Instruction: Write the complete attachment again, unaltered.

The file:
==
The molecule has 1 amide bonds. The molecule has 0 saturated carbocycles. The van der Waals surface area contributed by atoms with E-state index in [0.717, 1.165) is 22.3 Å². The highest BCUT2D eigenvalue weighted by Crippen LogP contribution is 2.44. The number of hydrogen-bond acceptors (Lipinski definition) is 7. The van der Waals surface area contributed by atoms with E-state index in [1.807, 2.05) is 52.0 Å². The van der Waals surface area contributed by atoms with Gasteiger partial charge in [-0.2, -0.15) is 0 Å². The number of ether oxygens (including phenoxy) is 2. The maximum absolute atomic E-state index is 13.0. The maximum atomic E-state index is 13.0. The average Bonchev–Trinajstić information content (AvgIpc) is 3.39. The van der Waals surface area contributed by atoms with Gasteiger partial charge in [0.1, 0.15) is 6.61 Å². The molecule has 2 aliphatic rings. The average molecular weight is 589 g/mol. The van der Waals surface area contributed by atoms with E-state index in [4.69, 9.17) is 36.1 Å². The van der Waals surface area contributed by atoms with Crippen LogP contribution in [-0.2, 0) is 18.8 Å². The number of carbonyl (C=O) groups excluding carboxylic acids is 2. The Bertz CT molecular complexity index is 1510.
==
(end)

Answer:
The molecule has 1 amide bonds. The molecule has 0 saturated carbocycles. The van der Waals surface area contributed by atoms with E-state index in [0.717, 1.165) is 22.3 Å². The highest BCUT2D eigenvalue weighted by Crippen LogP contribution is 2.44. The number of hydrogen-bond acceptors (Lipinski definition) is 7. The van der Waals surface area contributed by atoms with E-state index in [1.807, 2.05) is 52.0 Å². The van der Waals surface area contributed by atoms with Gasteiger partial charge in [-0.2, -0.15) is 0 Å². The number of ether oxygens (including phenoxy) is 2. The maximum absolute atomic E-state index is 13.0. The maximum atomic E-state index is 13.0. The average Bonchev–Trinajstić information content (AvgIpc) is 3.39. The van der Waals surface area contributed by atoms with Gasteiger partial charge in [0.1, 0.15) is 6.61 Å². The molecule has 2 aliphatic rings. The average molecular weight is 589 g/mol. The van der Waals surface area contributed by atoms with E-state index in [4.69, 9.17) is 36.1 Å². The van der Waals surface area contributed by atoms with Crippen LogP contribution in [-0.2, 0) is 18.8 Å². The number of carbonyl (C=O) groups excluding carboxylic acids is 2. The Bertz CT molecular complexity index is 1510.